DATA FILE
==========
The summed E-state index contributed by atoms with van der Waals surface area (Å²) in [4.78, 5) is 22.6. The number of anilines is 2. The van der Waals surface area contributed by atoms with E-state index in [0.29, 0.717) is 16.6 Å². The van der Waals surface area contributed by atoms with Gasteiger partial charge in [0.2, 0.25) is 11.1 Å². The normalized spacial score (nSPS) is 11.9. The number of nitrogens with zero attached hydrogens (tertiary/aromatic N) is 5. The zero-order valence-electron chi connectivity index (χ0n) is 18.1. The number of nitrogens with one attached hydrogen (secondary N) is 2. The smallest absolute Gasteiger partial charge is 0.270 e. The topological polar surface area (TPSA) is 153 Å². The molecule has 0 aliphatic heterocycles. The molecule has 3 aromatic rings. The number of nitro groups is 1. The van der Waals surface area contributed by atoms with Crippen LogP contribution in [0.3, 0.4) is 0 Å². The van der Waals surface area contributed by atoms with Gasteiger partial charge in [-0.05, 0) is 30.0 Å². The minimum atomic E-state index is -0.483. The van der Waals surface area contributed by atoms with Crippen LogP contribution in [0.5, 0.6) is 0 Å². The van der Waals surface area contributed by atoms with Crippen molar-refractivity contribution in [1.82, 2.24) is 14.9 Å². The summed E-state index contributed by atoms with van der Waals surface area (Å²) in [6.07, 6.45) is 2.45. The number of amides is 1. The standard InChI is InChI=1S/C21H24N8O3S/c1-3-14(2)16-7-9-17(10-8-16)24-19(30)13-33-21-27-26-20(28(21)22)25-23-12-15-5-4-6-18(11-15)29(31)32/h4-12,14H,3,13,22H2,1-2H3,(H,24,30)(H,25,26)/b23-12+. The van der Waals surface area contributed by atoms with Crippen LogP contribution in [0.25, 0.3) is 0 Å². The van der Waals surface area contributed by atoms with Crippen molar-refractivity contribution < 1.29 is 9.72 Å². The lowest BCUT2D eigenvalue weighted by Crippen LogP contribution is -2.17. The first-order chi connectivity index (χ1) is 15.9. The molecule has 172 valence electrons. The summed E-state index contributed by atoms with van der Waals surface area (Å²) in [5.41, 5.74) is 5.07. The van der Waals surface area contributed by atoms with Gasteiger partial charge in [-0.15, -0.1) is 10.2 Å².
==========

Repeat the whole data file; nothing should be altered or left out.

The summed E-state index contributed by atoms with van der Waals surface area (Å²) in [4.78, 5) is 22.6. The number of anilines is 2. The van der Waals surface area contributed by atoms with E-state index in [0.29, 0.717) is 16.6 Å². The van der Waals surface area contributed by atoms with Gasteiger partial charge in [0.2, 0.25) is 11.1 Å². The normalized spacial score (nSPS) is 11.9. The number of nitrogens with zero attached hydrogens (tertiary/aromatic N) is 5. The zero-order valence-electron chi connectivity index (χ0n) is 18.1. The number of nitrogens with one attached hydrogen (secondary N) is 2. The smallest absolute Gasteiger partial charge is 0.270 e. The topological polar surface area (TPSA) is 153 Å². The molecule has 0 aliphatic heterocycles. The molecule has 3 aromatic rings. The number of nitro groups is 1. The van der Waals surface area contributed by atoms with Crippen LogP contribution in [0.3, 0.4) is 0 Å². The van der Waals surface area contributed by atoms with Gasteiger partial charge in [-0.05, 0) is 30.0 Å². The minimum atomic E-state index is -0.483. The van der Waals surface area contributed by atoms with Crippen LogP contribution in [0.5, 0.6) is 0 Å². The van der Waals surface area contributed by atoms with Crippen molar-refractivity contribution in [1.82, 2.24) is 14.9 Å². The summed E-state index contributed by atoms with van der Waals surface area (Å²) in [6.07, 6.45) is 2.45. The number of amides is 1. The standard InChI is InChI=1S/C21H24N8O3S/c1-3-14(2)16-7-9-17(10-8-16)24-19(30)13-33-21-27-26-20(28(21)22)25-23-12-15-5-4-6-18(11-15)29(31)32/h4-12,14H,3,13,22H2,1-2H3,(H,24,30)(H,25,26)/b23-12+. The van der Waals surface area contributed by atoms with Crippen LogP contribution in [0.25, 0.3) is 0 Å². The van der Waals surface area contributed by atoms with Crippen molar-refractivity contribution < 1.29 is 9.72 Å². The lowest BCUT2D eigenvalue weighted by Crippen LogP contribution is -2.17. The first-order chi connectivity index (χ1) is 15.9. The molecule has 172 valence electrons. The summed E-state index contributed by atoms with van der Waals surface area (Å²) in [5.41, 5.74) is 5.07. The van der Waals surface area contributed by atoms with Gasteiger partial charge in [-0.15, -0.1) is 10.2 Å².